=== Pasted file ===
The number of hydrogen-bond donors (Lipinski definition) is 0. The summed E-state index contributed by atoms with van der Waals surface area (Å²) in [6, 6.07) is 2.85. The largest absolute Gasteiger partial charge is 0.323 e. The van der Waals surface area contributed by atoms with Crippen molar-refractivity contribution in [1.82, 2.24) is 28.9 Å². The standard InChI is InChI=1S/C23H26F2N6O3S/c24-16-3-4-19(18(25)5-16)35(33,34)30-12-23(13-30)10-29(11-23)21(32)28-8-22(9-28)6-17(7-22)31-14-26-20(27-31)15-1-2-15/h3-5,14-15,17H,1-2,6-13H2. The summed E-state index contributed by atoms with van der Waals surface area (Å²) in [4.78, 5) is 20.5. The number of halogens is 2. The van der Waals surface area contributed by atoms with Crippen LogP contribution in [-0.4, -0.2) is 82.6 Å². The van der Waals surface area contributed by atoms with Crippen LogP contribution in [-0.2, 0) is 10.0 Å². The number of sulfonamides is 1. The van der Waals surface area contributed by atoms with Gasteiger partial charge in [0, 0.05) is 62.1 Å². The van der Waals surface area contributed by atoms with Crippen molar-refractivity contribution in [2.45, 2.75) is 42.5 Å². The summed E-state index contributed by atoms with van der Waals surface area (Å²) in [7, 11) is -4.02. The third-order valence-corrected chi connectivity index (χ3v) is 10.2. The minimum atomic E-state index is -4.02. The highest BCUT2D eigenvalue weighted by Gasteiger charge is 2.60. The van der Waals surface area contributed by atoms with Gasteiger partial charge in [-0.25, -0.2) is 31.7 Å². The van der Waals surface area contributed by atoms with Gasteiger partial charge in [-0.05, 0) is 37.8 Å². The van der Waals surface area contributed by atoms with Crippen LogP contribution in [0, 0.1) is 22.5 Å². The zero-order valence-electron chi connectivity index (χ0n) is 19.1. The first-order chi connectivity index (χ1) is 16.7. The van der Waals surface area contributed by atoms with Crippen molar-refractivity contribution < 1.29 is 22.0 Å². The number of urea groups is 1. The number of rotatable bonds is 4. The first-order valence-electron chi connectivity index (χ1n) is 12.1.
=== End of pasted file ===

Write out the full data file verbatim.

The number of hydrogen-bond donors (Lipinski definition) is 0. The summed E-state index contributed by atoms with van der Waals surface area (Å²) in [6, 6.07) is 2.85. The largest absolute Gasteiger partial charge is 0.323 e. The van der Waals surface area contributed by atoms with Crippen molar-refractivity contribution in [1.82, 2.24) is 28.9 Å². The standard InChI is InChI=1S/C23H26F2N6O3S/c24-16-3-4-19(18(25)5-16)35(33,34)30-12-23(13-30)10-29(11-23)21(32)28-8-22(9-28)6-17(7-22)31-14-26-20(27-31)15-1-2-15/h3-5,14-15,17H,1-2,6-13H2. The summed E-state index contributed by atoms with van der Waals surface area (Å²) in [4.78, 5) is 20.5. The number of halogens is 2. The van der Waals surface area contributed by atoms with Crippen LogP contribution in [-0.4, -0.2) is 82.6 Å². The van der Waals surface area contributed by atoms with Crippen LogP contribution in [-0.2, 0) is 10.0 Å². The number of sulfonamides is 1. The van der Waals surface area contributed by atoms with Gasteiger partial charge in [0, 0.05) is 62.1 Å². The van der Waals surface area contributed by atoms with Crippen molar-refractivity contribution in [2.45, 2.75) is 42.5 Å². The summed E-state index contributed by atoms with van der Waals surface area (Å²) in [7, 11) is -4.02. The third-order valence-corrected chi connectivity index (χ3v) is 10.2. The minimum atomic E-state index is -4.02. The highest BCUT2D eigenvalue weighted by Gasteiger charge is 2.60. The van der Waals surface area contributed by atoms with Gasteiger partial charge in [-0.25, -0.2) is 31.7 Å². The van der Waals surface area contributed by atoms with Gasteiger partial charge in [-0.05, 0) is 37.8 Å². The van der Waals surface area contributed by atoms with Crippen LogP contribution in [0, 0.1) is 22.5 Å². The zero-order valence-electron chi connectivity index (χ0n) is 19.1. The first-order chi connectivity index (χ1) is 16.7. The van der Waals surface area contributed by atoms with Crippen molar-refractivity contribution < 1.29 is 22.0 Å². The number of urea groups is 1. The number of rotatable bonds is 4. The first-order valence-electron chi connectivity index (χ1n) is 12.1.